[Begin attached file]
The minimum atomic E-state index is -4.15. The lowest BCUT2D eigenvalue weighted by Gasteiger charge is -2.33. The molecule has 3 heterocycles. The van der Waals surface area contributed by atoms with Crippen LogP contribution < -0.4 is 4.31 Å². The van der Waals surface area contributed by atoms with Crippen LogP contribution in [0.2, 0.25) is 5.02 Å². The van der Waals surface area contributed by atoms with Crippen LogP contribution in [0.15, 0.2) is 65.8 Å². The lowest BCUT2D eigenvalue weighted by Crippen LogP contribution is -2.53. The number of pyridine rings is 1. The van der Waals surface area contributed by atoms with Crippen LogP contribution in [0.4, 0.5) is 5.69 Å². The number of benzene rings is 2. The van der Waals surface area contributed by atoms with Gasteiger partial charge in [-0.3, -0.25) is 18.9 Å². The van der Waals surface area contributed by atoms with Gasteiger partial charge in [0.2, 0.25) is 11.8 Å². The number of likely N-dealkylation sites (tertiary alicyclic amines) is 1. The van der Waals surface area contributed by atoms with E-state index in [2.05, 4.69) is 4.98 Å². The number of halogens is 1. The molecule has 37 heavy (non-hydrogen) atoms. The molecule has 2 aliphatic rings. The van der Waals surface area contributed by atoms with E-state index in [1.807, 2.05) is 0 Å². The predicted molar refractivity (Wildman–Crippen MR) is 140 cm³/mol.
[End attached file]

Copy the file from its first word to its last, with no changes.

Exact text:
The minimum atomic E-state index is -4.15. The lowest BCUT2D eigenvalue weighted by Gasteiger charge is -2.33. The molecule has 3 heterocycles. The van der Waals surface area contributed by atoms with Crippen LogP contribution < -0.4 is 4.31 Å². The van der Waals surface area contributed by atoms with Crippen LogP contribution in [0.2, 0.25) is 5.02 Å². The van der Waals surface area contributed by atoms with Crippen LogP contribution in [0.15, 0.2) is 65.8 Å². The lowest BCUT2D eigenvalue weighted by Crippen LogP contribution is -2.53. The number of pyridine rings is 1. The van der Waals surface area contributed by atoms with Crippen LogP contribution in [0.4, 0.5) is 5.69 Å². The number of benzene rings is 2. The van der Waals surface area contributed by atoms with Gasteiger partial charge in [-0.3, -0.25) is 18.9 Å². The van der Waals surface area contributed by atoms with Gasteiger partial charge in [0.2, 0.25) is 11.8 Å². The number of likely N-dealkylation sites (tertiary alicyclic amines) is 1. The van der Waals surface area contributed by atoms with E-state index in [2.05, 4.69) is 4.98 Å². The number of halogens is 1. The molecule has 37 heavy (non-hydrogen) atoms. The molecule has 2 aliphatic rings. The van der Waals surface area contributed by atoms with E-state index in [1.807, 2.05) is 0 Å². The predicted molar refractivity (Wildman–Crippen MR) is 140 cm³/mol.